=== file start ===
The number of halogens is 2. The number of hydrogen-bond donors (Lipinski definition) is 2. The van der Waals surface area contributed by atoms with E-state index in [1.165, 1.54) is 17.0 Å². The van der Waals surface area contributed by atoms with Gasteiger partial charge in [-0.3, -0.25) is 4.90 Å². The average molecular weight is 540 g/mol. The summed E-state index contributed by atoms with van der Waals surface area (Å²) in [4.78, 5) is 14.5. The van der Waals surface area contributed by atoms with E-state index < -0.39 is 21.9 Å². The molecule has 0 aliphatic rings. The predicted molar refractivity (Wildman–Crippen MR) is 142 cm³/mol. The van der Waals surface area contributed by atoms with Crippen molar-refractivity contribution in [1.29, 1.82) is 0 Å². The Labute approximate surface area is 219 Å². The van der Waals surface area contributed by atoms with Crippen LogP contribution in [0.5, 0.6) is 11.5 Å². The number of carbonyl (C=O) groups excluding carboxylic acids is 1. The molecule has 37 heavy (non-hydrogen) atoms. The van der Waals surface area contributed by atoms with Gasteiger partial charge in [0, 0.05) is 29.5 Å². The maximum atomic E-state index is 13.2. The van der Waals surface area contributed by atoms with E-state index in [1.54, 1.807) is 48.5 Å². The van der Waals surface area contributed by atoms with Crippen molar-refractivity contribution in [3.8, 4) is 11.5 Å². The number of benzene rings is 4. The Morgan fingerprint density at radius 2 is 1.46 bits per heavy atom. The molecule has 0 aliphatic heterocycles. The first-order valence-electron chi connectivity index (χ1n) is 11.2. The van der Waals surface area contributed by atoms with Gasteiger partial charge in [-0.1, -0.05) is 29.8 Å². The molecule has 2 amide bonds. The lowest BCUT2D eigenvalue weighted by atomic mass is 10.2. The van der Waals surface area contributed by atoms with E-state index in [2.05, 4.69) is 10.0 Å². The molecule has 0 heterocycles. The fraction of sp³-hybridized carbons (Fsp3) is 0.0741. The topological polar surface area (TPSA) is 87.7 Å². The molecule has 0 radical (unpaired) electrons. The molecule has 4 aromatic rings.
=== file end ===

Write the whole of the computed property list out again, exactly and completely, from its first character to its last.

The number of halogens is 2. The number of hydrogen-bond donors (Lipinski definition) is 2. The van der Waals surface area contributed by atoms with E-state index in [1.165, 1.54) is 17.0 Å². The van der Waals surface area contributed by atoms with Gasteiger partial charge in [-0.3, -0.25) is 4.90 Å². The average molecular weight is 540 g/mol. The summed E-state index contributed by atoms with van der Waals surface area (Å²) in [4.78, 5) is 14.5. The van der Waals surface area contributed by atoms with E-state index < -0.39 is 21.9 Å². The molecule has 0 aliphatic rings. The predicted molar refractivity (Wildman–Crippen MR) is 142 cm³/mol. The van der Waals surface area contributed by atoms with Crippen molar-refractivity contribution in [1.29, 1.82) is 0 Å². The Labute approximate surface area is 219 Å². The van der Waals surface area contributed by atoms with Crippen LogP contribution in [0.5, 0.6) is 11.5 Å². The number of carbonyl (C=O) groups excluding carboxylic acids is 1. The molecule has 37 heavy (non-hydrogen) atoms. The van der Waals surface area contributed by atoms with Gasteiger partial charge in [0, 0.05) is 29.5 Å². The maximum atomic E-state index is 13.2. The van der Waals surface area contributed by atoms with E-state index in [1.54, 1.807) is 48.5 Å². The van der Waals surface area contributed by atoms with Crippen molar-refractivity contribution in [3.8, 4) is 11.5 Å². The number of benzene rings is 4. The Morgan fingerprint density at radius 2 is 1.46 bits per heavy atom. The molecule has 0 aliphatic heterocycles. The first-order valence-electron chi connectivity index (χ1n) is 11.2. The van der Waals surface area contributed by atoms with Gasteiger partial charge in [-0.1, -0.05) is 29.8 Å². The molecule has 2 amide bonds. The lowest BCUT2D eigenvalue weighted by atomic mass is 10.2. The van der Waals surface area contributed by atoms with E-state index in [2.05, 4.69) is 10.0 Å². The molecule has 0 heterocycles. The fraction of sp³-hybridized carbons (Fsp3) is 0.0741. The topological polar surface area (TPSA) is 87.7 Å². The molecule has 0 radical (unpaired) electrons. The molecule has 4 aromatic rings.